This is actually a fun, quickie activity.
The Mobius Strip was named after German mathematician August F. Mobius.
Mobius Strip links:
I read up on the Mobius Strip on Wikipedia, but it quickly got into advanced mathematics and my attention span went out the window. I can only imagine what would happen with 2nd and 3rd graders! Regardless, this activity is pretty neat- it’s a really good opportunity for the girls to make a hypothesis on what will happen before she takes scissors to paper. It’s a nice safe way to learn that it’s OK if an experiment doesn’t turn out the way you anticipate. Welcome to my world of laboratory science!!!
To do this activity, here are the supplies you need:
- A sheet of patterned paper You want to be able to tell the sides apart for this activity so if you use standard copy paper, decorate one side of it: stamp, draw a picture, what have you. I used patterned scrapbook paper because I have a ton of it!
- Adhesive- tape, glue, dry adhesive- they all work for this
You will want 3 strips of paper- I cut 3 1″ strips from my 12″x12″ sheet of paper. We’ll go through each strip one by one.
With strip #1, you will simply join the ends together- no twists. Just a loop of paper. Then cut the strip in half- what do you end up with?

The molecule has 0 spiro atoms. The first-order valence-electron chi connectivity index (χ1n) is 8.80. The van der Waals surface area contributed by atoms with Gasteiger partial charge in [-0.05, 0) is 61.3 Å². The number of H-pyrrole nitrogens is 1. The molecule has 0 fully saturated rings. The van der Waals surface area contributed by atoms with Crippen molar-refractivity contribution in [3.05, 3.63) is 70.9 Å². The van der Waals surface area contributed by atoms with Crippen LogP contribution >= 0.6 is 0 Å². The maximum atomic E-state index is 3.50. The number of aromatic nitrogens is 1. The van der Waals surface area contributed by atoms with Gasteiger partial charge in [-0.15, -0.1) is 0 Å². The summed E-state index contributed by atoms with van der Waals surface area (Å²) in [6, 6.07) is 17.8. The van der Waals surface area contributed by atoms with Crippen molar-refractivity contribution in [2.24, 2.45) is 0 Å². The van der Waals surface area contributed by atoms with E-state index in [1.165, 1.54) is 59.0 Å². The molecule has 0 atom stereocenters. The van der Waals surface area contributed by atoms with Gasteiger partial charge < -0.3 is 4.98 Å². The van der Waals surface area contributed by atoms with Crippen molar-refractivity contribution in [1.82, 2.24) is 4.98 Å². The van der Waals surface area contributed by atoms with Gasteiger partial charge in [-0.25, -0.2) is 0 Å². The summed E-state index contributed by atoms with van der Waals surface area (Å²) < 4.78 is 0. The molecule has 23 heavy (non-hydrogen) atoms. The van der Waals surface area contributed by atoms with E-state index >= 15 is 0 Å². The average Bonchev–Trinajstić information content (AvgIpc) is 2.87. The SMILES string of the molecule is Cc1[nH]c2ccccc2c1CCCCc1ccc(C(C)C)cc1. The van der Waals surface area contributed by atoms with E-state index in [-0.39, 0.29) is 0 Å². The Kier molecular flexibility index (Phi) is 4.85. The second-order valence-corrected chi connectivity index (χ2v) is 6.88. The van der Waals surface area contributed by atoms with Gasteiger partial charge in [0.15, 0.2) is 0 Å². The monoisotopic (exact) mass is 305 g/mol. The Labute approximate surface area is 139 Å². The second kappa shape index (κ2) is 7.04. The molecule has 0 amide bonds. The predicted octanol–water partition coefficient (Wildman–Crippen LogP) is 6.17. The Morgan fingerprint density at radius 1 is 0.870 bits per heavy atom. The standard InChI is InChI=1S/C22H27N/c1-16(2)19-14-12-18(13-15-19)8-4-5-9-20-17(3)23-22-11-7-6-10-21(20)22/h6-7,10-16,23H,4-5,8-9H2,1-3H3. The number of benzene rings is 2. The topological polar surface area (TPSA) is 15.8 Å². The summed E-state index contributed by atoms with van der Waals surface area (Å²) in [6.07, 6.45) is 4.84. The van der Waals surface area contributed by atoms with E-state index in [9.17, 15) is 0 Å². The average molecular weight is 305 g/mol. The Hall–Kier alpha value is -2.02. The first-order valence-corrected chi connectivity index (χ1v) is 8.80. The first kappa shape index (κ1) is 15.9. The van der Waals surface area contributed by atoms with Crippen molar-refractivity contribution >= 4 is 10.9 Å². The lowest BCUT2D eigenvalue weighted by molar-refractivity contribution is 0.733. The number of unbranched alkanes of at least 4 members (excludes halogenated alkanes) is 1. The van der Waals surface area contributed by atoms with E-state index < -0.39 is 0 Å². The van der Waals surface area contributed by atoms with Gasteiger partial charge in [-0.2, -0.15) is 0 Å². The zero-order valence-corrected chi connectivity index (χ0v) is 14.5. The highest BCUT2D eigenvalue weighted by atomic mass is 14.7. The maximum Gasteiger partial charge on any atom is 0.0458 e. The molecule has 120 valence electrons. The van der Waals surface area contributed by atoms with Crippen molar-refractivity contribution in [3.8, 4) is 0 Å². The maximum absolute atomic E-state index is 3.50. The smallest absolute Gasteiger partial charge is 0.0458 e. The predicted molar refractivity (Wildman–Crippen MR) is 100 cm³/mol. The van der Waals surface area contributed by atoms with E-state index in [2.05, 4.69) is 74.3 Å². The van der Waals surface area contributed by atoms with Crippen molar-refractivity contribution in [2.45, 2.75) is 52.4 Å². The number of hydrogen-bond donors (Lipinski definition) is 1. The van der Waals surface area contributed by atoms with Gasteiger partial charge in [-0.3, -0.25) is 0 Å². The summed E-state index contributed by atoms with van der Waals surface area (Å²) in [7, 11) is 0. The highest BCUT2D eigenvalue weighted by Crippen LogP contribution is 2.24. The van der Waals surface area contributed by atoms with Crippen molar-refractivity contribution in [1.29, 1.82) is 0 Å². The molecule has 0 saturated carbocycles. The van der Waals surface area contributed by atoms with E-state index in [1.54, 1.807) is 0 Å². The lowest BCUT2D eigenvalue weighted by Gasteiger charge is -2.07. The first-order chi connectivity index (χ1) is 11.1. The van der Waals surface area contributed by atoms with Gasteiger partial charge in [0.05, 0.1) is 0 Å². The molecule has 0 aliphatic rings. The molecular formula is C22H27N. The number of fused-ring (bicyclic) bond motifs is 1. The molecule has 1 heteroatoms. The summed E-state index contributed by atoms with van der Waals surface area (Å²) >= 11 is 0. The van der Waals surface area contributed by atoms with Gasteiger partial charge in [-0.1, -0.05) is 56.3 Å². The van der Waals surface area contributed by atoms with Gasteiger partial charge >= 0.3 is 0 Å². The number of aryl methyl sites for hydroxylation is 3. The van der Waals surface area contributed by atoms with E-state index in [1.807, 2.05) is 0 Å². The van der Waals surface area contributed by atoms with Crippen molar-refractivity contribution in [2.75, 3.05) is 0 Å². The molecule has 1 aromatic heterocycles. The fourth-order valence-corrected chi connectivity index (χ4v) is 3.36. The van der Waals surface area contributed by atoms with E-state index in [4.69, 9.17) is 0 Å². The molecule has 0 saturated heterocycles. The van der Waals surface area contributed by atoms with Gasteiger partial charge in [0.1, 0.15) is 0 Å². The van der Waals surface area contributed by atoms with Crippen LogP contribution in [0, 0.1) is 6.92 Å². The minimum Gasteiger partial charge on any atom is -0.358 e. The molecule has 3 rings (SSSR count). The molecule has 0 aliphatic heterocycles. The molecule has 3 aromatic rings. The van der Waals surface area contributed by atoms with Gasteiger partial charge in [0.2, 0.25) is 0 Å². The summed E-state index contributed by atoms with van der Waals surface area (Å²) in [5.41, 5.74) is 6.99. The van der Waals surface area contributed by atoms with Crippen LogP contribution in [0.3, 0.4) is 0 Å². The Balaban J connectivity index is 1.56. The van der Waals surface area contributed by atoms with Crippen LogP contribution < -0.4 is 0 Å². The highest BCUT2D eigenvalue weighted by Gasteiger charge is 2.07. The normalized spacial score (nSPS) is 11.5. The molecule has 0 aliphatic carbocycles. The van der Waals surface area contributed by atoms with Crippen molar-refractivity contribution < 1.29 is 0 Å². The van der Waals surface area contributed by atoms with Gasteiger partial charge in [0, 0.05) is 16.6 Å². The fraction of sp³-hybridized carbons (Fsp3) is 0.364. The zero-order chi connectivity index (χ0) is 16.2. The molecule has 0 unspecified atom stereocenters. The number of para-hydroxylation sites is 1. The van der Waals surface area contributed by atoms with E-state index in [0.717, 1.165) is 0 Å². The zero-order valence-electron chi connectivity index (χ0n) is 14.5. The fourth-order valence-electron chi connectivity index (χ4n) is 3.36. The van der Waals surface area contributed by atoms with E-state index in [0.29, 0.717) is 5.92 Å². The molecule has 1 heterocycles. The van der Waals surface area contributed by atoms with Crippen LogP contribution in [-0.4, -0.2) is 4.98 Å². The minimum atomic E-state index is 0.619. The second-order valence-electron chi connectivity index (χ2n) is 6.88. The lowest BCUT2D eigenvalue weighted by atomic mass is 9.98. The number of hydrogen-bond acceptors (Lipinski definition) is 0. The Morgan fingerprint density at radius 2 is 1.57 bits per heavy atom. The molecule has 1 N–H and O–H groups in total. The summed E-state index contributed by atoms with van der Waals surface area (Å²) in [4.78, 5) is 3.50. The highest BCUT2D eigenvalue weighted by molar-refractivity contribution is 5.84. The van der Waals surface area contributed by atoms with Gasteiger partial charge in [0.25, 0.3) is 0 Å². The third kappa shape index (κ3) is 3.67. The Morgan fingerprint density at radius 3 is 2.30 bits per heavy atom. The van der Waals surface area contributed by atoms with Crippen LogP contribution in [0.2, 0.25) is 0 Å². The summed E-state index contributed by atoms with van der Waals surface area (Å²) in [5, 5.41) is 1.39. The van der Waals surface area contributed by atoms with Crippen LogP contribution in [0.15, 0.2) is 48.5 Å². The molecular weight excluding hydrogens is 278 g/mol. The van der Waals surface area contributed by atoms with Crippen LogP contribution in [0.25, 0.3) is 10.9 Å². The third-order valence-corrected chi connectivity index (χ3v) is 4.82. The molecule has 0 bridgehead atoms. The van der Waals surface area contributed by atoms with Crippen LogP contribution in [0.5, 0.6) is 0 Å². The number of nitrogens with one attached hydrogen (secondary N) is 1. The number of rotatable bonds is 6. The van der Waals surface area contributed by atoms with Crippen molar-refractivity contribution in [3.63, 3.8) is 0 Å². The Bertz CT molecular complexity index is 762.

With Strip #1, you end up with 2 paper rings.
With Strip #2, again you make a paper ring, but this time put a half-twist in the paper and attach the back side of the paper to the front. You can see in my example, the junction point is both pink and white. As in Strip #1, use your scissors to cut the loop in half. What is the result this time?
Unlike Strip #1, you end up with a single (albeit twisted) loop of paper! Kinda neat, eh?
Finally, with Strip #3, add a full twist to your paper, attaching front paper to front paper like you did with Strip #1. As with Strips #1 and #2, cut the strip in half. Don’t forget to try to predict the outcome before you cut!
As with Strip #1, you end up with 2 individual paper rings. However this time they are chained together!
Who would think that something as simple as twisting paper could lead to such different results? Feel free to make more paper strips and try other things- what happens with 1& 1/2 twists? What happens if you take Strips #2 & #3 and cut those rings in half again? Share your results with photos or videos!
And- don’t forget to recycle your paper when you’re done. It’s only fitting- according to Mathlinks, the universal recycling sign that you see on packaging and such is a Mobius Strip!